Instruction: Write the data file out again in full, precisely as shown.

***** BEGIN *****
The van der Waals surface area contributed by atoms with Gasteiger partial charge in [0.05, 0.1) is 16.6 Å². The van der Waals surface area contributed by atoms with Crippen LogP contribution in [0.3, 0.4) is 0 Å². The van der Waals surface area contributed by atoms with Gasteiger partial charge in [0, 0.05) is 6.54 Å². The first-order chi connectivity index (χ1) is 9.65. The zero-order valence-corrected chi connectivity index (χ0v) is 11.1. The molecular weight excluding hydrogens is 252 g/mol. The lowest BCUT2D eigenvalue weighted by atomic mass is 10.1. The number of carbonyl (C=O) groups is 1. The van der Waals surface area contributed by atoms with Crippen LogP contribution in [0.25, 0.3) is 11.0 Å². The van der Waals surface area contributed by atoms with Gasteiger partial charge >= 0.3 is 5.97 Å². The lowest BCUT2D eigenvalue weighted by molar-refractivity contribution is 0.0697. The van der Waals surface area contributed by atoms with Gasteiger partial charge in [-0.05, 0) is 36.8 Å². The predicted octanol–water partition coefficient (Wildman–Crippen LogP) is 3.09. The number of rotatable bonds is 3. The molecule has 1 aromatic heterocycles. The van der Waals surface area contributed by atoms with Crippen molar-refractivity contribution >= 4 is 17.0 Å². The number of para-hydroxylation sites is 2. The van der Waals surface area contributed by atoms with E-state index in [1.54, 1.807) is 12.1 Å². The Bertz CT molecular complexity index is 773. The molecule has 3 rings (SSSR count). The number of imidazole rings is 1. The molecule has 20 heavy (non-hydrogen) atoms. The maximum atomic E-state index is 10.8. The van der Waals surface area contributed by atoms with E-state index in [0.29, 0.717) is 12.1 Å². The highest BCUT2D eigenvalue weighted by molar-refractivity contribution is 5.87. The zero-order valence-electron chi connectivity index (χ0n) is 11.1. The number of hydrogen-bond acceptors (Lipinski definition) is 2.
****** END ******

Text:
The van der Waals surface area contributed by atoms with Gasteiger partial charge in [0.05, 0.1) is 16.6 Å². The van der Waals surface area contributed by atoms with Crippen LogP contribution in [0.3, 0.4) is 0 Å². The van der Waals surface area contributed by atoms with Gasteiger partial charge in [0, 0.05) is 6.54 Å². The first-order chi connectivity index (χ1) is 9.65. The zero-order valence-corrected chi connectivity index (χ0v) is 11.1. The molecular weight excluding hydrogens is 252 g/mol. The lowest BCUT2D eigenvalue weighted by atomic mass is 10.1. The number of carbonyl (C=O) groups is 1. The van der Waals surface area contributed by atoms with Crippen LogP contribution in [0.25, 0.3) is 11.0 Å². The van der Waals surface area contributed by atoms with Gasteiger partial charge >= 0.3 is 5.97 Å². The lowest BCUT2D eigenvalue weighted by molar-refractivity contribution is 0.0697. The van der Waals surface area contributed by atoms with Gasteiger partial charge in [-0.05, 0) is 36.8 Å². The predicted octanol–water partition coefficient (Wildman–Crippen LogP) is 3.09. The number of rotatable bonds is 3. The molecule has 1 aromatic heterocycles. The van der Waals surface area contributed by atoms with Crippen molar-refractivity contribution >= 4 is 17.0 Å². The number of para-hydroxylation sites is 2. The van der Waals surface area contributed by atoms with E-state index in [1.54, 1.807) is 12.1 Å². The Bertz CT molecular complexity index is 773. The molecule has 3 rings (SSSR count). The number of imidazole rings is 1. The molecule has 20 heavy (non-hydrogen) atoms. The maximum atomic E-state index is 10.8. The van der Waals surface area contributed by atoms with E-state index in [0.29, 0.717) is 12.1 Å². The highest BCUT2D eigenvalue weighted by molar-refractivity contribution is 5.87. The zero-order valence-electron chi connectivity index (χ0n) is 11.1. The number of hydrogen-bond acceptors (Lipinski definition) is 2.